Sri Lanka bans Monsanto herbicide citing potential link to deadly kidney disease

Concerned the chemical may be linked to a kidney disease killing agricultural workers, Sri Lanka this week ordered a ban on glyphosate, the active ingredient in Monsanto’s top-selling herbicide Roundup.

The move comes weeks after publication of a new study in Sri Lanka suggesting glyphosate as the leading culprit for the illness. The paper did not provide new scientific evidence, but laid out a detailed theory that the use of glyphosate in areas with heavy metals in the drinking water is causing the chronic kidney disease. Roundup is the top selling herbicide in the world, and Monsanto said the newest study is built upon untested theory rather than hard data.

“Glyphosate acts as a carrier or a vector of these heavy metals to the kidney,” said Dr. Channa Jayasumana, the study’s principal author.

For more than two years, the International Consortium of Investigative Journalists has examined a mysterious form of kidney disease that has killed tens of thousands of agricultural workers in Central America, Sri Lanka and India. The malady is suspected by scientists to be caused by a combination of factors including chronic dehydration from hard labor in tropical heat and exposure to toxins such as pesticides, but its origins have yet to be fully uncovered.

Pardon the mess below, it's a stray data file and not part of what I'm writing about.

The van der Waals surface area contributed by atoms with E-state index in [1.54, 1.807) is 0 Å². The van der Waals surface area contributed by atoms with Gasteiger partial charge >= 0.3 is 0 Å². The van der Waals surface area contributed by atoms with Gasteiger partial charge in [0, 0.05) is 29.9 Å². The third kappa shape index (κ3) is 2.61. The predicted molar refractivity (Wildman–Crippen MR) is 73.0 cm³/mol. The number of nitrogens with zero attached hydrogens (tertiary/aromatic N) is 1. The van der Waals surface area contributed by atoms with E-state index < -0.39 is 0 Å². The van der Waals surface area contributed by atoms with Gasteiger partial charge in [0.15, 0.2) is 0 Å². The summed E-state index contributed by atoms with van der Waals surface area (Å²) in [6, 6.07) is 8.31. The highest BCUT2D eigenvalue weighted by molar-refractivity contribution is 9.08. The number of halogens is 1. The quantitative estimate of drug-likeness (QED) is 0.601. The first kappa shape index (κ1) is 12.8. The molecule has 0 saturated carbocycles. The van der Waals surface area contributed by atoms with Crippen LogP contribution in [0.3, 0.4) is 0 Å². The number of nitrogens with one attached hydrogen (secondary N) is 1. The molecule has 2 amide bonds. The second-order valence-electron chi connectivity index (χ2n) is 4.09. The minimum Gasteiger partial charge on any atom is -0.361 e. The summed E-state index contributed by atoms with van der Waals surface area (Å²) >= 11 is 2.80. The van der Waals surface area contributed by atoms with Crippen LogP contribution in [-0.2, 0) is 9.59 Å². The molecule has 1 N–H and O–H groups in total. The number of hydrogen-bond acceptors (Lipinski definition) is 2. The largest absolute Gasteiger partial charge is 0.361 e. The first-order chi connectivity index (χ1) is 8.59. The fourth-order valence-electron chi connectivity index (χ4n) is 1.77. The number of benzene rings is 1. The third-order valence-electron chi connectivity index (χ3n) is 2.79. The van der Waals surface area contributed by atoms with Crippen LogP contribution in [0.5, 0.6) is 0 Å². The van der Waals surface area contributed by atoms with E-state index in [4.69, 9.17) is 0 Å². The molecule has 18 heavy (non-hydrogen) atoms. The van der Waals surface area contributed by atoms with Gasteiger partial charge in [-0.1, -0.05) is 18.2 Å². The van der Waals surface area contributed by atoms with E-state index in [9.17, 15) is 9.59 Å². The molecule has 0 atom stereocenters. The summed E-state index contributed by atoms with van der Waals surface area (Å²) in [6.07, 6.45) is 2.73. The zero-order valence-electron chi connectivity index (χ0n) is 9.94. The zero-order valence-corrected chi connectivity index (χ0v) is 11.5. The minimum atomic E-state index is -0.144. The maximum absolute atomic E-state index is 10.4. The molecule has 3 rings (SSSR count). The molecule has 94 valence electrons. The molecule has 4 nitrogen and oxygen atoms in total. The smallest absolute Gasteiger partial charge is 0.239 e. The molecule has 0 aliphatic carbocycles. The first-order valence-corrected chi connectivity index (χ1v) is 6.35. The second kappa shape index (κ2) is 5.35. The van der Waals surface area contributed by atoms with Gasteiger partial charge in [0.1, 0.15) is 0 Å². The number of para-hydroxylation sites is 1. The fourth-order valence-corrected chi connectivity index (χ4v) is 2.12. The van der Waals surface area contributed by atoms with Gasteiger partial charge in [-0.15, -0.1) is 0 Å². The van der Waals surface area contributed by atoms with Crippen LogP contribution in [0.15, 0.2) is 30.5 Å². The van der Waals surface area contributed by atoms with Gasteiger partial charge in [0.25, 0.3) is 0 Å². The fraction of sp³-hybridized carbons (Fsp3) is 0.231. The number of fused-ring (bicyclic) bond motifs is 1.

Wednesday’s announcement by Sri Lanka was the most dramatic measure taken to date to combat the illness. The legislature in El Salvador approved a ban on dozens of agrochemicals including glyphosate last September, but the proposal has so far not been signed into law.

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“An investigation carried out by medical specialists and scientists has revealed that kidney disease was mainly caused by glyphosate,” Special Projects Minister S.M Chandrasena told reporters in Sri Lanka. “President Mahinda Rajapaksa has ordered the immediate removal of glyphosate from the local market soon after he was told of the contents of the report.”

Roundup is used all over the world, including in countless areas that do not suffer from this distinct form of kidney disease.

“There are no epidemiologic studies suggesting that exposures to glyphosate-based products are associated with renal disorders either in Sri Lanka or elsewhere,” said Monsanto spokesman Thomas Helscher. “The paper presents a theory, the theory has not been tested, and there are a significant number of publications supported by data that make the Jayasumana hypothesis quite unlikely to be correct.”

Sri Lanka’s ban represents a triumph for Jayasumana, a researcher who has long insisted that pesticides and the heavy metals arsenic and cadmium are responsible for the disease.

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